Because they have so many more passengers, from a wider economic spectrum, You can also manage trips in the greatest spots in Malaysia, including trips from phuket to phi phi in any transportation system you choose. Celebrity offers more excursions, often at more reasonable price points. The downside is that there are just too darned many people, too many buses.
Going on a cruise means being waited on hand and foot all the time. Every single member of the ships staff is specifically directed to do anything possible to make you life perfect: even the janitors and engineers are willing and able to help. Crystal ships have fewer guests and a stronger ratio of passengers/crew. I’ve already mentioned the wonderful experiences on the Lido deck/buffet. In general, I would give the nod to Crystal, but there is one big exception: the butler. You don’t get a butler on Crystal, at least not in our price range. You get a cabin stewardess, who is a very nice young woman from Thailand or Laos or the Phillipines who tries very hard to take good care of you, and does a darned nice job. On Celebrity, you get a trained butler. The difference is night and day. Your butler makes things happen by magic, and somehow manages to read your mind and know what you want before you do. If you are a person who enjoys hanging out in your stateroom, having a butler makes the trip a dream. If you’re on the go all the time, you may not notice the difference. Since Gail and I are slugabeds on a cruise, I’m giving the nod to Celebrity on service.
Our stateroom on Crystal Serenity was 269 sq. ft., including the verandah. (Yes, that’s how they spell it. With an ‘h’ on the end. Looks weird to me.) Our stateroom on Celebrity Infinity was 308 sq. ft., including the veranda. (Spelled the more normal way.} That 39 square feet make a huge difference, between being cramped for two weeks and feeling expansive. I don’t understand the concept of going on an expensive vacation and feeling like I’m living in a broom closet. Celebrity wins the category.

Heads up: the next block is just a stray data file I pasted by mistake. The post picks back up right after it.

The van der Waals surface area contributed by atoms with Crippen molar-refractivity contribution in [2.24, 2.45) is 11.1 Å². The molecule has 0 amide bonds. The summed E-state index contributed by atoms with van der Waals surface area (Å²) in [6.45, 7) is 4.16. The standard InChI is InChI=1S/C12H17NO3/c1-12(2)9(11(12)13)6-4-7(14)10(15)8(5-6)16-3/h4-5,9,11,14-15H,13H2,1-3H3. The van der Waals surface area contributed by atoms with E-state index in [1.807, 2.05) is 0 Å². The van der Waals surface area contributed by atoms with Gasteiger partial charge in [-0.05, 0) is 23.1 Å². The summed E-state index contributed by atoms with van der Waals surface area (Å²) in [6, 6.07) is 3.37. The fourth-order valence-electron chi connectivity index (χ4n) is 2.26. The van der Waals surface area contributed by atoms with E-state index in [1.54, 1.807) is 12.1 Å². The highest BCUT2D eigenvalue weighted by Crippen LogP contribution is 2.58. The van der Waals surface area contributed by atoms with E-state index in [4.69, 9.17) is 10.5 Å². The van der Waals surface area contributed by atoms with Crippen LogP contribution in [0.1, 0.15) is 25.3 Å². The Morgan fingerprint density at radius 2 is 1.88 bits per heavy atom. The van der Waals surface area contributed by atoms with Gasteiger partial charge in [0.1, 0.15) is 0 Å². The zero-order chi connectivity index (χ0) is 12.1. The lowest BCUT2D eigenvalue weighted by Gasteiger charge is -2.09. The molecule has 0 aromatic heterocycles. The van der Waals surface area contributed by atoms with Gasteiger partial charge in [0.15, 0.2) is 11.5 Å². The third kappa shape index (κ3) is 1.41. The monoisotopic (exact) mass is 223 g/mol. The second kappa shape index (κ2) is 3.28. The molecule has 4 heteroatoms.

Crystal is expensive. About 50% higher than Celebrity, for a markedly smaller room. Even the “Royal Suite” on Celebrity, at almost 800 square feet, is cheaper than the basic staterooms we had on Crystal. Yes, Celebrity dings you for little things like Cokes at the buffet–but it takes a ton of $2 sodas to make up a $4000 difference in the fare. On the other hand, getting met at the airport in Venice and taking a bus to the ship cost us $100 each with Crystal, so they’re not above overcharging for things that should be included. Bottom line: as far as I’m concerned Crystal is grossly overpriced.
We had a wonderful trip, I’m certainly glad we went. Crystal Serenity is a beautiful ship, staffed by people dedicated to making your cruise pleasant every step of the way.
I just don’t think it’s worth the price, possibly because Gail and I just aren’t interested in the 3 lectures a day and taking endless laps around the deck. We are on vacation to vacate, to kick back and nap and read and see a few ports, and we would much rather do that from a large and comfortable suite with a butler at our beck and call and save a couple of thousand dollars in the process. Your mileage may vary.